ALBANY, N.Y. – A security chair that scans the body cavities of inmates has led to a sharp drop in the number of prison attacks involving weapons, state correction officials said.

Known as the Body Orifice Security Scanner, the chair has been credited with a 58 percent drop in attacks between 2000 and 2002, according to the state Department of Correctional Services.

Since introducing the $2,800 BOSS chair three years ago, it has been phased in gradually at maximum- and medium-security prisons throughout New York.

From 1996 to 1998, the prison system had an annual average of 1,649 cutting or stabbing incidents, compared with 688 attacks per year in the three years after the chair was first used. Assaults on prison staff by inmates with weapons dropped 37 percent, from an annual average of 19 between 1996 and 1998 to 12 per year from 2000 through 2002, according to the corrections department.

Prisoner attacks on other inmates fell 57 percent over the same period, from 1,224 per year to 529 per year.

Inmates are ordered by prison staff to sit in the chairs when they are suspected of hiding a weapon.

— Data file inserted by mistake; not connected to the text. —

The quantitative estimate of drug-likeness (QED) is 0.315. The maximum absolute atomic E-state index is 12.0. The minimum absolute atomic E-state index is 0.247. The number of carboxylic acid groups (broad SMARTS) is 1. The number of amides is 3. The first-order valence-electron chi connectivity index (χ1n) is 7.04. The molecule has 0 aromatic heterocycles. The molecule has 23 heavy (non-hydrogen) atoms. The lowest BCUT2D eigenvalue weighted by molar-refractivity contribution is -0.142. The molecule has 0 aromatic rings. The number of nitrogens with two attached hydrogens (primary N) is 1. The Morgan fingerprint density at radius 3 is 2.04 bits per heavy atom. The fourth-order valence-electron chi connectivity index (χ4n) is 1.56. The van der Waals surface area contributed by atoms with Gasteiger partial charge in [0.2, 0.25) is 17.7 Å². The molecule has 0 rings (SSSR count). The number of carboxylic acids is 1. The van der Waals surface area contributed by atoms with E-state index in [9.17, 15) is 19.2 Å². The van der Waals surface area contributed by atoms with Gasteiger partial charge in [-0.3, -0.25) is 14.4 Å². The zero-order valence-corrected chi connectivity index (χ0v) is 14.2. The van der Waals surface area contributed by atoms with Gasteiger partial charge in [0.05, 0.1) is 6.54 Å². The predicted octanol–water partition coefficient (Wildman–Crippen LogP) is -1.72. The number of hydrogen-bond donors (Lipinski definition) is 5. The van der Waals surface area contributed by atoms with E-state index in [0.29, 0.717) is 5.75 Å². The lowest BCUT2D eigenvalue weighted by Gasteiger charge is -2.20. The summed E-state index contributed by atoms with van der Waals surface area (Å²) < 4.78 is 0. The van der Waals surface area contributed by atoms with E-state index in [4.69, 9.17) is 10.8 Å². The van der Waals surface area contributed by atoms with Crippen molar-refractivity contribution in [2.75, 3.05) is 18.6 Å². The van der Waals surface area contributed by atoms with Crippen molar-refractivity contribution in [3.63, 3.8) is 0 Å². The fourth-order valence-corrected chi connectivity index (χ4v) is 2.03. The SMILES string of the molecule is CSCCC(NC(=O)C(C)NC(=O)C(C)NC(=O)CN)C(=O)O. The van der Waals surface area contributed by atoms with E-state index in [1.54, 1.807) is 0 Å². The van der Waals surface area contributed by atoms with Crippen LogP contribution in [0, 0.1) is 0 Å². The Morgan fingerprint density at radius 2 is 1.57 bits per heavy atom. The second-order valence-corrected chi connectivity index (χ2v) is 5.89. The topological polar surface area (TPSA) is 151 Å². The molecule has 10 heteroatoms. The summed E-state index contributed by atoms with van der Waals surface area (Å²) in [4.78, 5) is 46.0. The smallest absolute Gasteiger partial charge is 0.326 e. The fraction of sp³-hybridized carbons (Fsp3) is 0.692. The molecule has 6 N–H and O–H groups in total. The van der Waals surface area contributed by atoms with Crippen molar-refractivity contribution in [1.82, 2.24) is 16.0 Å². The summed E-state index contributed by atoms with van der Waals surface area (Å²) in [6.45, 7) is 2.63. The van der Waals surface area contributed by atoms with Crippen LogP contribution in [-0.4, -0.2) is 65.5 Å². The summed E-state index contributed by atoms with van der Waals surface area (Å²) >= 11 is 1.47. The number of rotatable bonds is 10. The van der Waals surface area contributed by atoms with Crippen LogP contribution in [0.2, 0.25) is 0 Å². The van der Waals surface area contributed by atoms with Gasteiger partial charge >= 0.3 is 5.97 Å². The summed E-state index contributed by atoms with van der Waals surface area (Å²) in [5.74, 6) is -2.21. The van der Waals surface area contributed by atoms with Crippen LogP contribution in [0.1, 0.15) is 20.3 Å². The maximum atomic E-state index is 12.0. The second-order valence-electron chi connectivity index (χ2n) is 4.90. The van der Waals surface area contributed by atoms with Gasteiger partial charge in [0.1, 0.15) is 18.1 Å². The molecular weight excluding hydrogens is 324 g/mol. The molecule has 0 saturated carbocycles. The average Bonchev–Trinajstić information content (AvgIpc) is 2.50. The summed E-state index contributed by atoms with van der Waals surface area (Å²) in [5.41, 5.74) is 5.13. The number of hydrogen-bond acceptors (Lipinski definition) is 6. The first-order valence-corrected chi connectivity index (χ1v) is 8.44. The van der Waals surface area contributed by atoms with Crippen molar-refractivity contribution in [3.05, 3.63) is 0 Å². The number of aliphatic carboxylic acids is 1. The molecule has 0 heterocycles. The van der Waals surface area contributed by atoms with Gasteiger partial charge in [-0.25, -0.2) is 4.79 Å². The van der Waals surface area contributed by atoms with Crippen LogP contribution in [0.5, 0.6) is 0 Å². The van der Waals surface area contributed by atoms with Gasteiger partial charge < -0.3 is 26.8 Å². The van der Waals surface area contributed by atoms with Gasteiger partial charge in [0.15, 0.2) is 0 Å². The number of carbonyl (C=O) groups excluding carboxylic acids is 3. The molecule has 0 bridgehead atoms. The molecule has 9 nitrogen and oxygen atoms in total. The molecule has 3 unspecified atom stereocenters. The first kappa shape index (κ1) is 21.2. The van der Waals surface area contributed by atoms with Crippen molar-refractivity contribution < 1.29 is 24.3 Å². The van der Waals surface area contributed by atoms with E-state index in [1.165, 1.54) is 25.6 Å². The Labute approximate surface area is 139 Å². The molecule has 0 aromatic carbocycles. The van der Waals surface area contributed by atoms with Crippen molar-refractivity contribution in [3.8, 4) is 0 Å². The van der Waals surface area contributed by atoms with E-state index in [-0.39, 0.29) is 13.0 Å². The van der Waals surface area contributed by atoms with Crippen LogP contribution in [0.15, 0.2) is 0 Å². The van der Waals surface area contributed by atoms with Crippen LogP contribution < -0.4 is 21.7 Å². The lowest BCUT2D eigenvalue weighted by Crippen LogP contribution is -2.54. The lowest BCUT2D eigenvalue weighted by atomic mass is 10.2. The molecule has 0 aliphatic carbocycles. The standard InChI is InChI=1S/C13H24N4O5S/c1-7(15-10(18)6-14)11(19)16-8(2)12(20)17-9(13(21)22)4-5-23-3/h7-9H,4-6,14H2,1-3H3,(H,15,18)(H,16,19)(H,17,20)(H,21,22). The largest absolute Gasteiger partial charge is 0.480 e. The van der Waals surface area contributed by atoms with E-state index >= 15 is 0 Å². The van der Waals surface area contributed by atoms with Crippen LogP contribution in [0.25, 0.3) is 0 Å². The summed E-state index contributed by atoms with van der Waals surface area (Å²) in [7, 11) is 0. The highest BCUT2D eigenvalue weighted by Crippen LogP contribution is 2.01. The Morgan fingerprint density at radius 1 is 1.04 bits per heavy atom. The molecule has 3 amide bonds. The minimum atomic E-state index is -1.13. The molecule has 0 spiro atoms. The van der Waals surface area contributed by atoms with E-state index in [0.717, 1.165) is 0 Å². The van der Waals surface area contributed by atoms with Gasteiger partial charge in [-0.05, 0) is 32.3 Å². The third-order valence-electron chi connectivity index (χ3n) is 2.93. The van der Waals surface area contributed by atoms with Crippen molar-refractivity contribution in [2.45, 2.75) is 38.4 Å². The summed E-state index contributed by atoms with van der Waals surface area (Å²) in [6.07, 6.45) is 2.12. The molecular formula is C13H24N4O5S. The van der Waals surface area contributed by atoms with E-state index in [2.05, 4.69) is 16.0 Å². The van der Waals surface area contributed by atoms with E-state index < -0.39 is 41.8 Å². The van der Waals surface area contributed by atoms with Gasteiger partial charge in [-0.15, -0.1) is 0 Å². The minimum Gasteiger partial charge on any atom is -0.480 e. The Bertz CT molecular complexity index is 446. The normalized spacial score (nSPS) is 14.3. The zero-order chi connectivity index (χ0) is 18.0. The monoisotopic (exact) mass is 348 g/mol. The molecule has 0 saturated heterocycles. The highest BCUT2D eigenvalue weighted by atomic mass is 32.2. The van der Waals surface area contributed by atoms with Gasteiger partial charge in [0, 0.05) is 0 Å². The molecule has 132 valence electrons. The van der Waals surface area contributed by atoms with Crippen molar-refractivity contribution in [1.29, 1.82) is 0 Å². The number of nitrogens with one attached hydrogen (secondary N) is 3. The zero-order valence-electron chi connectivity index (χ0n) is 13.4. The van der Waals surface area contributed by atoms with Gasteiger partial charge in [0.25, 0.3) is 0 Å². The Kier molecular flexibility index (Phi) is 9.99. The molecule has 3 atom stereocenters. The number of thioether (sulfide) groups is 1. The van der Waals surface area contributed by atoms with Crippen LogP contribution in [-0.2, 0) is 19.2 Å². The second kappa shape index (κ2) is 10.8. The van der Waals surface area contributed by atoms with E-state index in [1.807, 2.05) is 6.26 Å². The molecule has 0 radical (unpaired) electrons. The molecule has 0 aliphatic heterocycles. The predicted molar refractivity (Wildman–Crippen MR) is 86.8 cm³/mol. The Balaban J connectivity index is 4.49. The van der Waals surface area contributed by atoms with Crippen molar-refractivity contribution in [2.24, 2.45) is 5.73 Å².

A flat metal detector scans the prisoner’s body cavities, sounding an alarm if a weapon is detected.

Robert Gangi, executive director of the prison-watchdog group Correctional Association of New York, called the chairs “a positive step” in prison procedure.

“Generally we support security measures that are effective and reduce physical contact between inmates and staff,” said Gangi, adding that manual body-cavity searches “are often a point a very serious friction between inmates and staff.”

Of 70 correctional facilities statewide, Flateau said the chair is used in all but 18. The majority of those not using the device are minimum-security facilities that have few weapons-related incidents.

Most maximum- and medium-security prisons have either one or two chairs, depending on the layout. Ulster Correctional Facility in Napanoch is the only prison with three chairs because most inmates enter into the state system through there, Flateau said.

AP-ES-10-16-03 1534EDT

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